(A tape cassette arrived from Wye Estate, and after General Delivery vetted it, I spirited it away to my stump in the woods. I was appalled at the poor sound-quality of the tape -- practically inaudible -- and, after reeling the tape between my fingers very attentively for some time, I finally gave up and took it to a friend in the village who had a tape-recorder, with results which were much more satisfactory.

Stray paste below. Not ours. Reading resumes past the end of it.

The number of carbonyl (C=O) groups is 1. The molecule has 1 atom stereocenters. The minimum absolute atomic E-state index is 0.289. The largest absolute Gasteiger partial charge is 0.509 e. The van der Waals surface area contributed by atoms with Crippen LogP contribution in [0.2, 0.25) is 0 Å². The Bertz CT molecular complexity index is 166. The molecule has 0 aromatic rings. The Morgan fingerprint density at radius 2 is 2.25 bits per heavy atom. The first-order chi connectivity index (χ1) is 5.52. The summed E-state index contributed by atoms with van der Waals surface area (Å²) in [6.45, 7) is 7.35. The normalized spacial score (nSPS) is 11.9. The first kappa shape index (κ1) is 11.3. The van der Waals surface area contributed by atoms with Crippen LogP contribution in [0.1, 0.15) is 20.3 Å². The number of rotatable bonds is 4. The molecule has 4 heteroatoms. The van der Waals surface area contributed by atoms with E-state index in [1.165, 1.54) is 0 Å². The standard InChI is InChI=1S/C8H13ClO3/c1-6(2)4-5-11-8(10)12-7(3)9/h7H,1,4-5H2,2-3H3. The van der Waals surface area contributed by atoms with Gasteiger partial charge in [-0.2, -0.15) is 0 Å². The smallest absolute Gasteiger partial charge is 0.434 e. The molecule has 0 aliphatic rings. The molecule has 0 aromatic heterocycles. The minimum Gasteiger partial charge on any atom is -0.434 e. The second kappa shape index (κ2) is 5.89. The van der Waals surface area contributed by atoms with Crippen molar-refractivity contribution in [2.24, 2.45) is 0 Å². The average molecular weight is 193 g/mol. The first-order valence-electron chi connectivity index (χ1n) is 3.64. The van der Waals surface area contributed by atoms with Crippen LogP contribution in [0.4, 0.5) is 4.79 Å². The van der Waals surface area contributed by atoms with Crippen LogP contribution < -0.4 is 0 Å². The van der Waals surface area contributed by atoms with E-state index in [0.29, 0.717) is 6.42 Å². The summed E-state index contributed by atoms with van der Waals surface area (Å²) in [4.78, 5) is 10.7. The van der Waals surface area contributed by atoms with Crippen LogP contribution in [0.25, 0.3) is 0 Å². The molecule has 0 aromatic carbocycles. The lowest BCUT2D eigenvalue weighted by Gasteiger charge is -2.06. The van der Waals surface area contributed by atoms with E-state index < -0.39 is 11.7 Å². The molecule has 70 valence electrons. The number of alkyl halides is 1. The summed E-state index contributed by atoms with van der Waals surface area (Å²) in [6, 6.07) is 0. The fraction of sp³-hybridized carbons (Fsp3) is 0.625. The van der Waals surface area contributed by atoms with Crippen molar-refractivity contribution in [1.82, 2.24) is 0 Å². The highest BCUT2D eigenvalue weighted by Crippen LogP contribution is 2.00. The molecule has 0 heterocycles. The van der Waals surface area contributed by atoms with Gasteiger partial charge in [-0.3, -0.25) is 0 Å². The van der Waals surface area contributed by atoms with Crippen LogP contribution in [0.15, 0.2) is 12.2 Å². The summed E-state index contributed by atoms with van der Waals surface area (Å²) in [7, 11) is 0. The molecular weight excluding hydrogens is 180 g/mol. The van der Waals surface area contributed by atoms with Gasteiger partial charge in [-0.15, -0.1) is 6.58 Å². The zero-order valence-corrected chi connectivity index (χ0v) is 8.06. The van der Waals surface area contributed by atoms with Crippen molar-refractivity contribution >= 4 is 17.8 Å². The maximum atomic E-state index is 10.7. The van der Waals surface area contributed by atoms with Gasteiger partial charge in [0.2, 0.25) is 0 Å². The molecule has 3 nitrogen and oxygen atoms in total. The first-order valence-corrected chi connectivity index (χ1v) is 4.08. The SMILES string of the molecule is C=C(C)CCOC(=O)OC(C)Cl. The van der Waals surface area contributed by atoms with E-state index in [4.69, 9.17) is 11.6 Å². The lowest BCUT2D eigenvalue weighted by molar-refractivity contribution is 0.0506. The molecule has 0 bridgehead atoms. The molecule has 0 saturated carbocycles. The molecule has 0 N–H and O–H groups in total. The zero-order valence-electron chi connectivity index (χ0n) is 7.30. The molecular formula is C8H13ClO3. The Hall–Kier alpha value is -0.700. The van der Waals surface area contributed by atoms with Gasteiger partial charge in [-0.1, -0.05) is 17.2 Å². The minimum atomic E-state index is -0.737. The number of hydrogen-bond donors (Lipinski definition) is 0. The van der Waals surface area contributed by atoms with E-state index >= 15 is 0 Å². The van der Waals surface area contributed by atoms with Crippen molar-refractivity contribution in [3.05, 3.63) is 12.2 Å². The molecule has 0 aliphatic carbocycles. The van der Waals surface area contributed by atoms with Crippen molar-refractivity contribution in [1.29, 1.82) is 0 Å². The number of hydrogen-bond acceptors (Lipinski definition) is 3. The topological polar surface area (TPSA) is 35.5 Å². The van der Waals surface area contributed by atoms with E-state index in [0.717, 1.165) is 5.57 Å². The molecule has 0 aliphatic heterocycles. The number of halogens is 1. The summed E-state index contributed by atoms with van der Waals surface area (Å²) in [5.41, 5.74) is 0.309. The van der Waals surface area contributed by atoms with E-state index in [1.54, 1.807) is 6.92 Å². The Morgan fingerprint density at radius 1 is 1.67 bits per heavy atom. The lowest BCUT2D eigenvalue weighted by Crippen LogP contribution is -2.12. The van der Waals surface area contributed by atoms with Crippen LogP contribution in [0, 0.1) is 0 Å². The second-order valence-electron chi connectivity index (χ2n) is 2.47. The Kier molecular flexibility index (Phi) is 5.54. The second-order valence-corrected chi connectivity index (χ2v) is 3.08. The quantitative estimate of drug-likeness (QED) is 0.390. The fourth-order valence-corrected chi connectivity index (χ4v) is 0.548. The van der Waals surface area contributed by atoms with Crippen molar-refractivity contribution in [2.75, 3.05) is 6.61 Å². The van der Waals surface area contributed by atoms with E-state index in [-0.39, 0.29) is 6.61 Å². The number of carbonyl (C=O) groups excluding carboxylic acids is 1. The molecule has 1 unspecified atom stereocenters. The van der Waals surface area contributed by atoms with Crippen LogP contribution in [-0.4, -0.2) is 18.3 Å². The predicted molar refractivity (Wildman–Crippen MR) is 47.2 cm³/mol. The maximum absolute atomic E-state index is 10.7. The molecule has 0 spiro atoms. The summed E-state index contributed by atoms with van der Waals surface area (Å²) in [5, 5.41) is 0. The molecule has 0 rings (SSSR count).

The tape begins with a rendition of the Negro spiritual, Zem Bones, beamed to me by the Sri Lanka Broadcasting Corporation and performed by -- if their sound had names -- Kingfisher and the Breawthless Sisters, to the clanking accompaniment of cymbals, cowbells, and, perhaps, rattling bones, and as the song fades out in ecstatic moans and wails, a familiar voice, at first black-faced then assuming the complexion of a tranquilized Woody Allen, fades in. -- Hūm)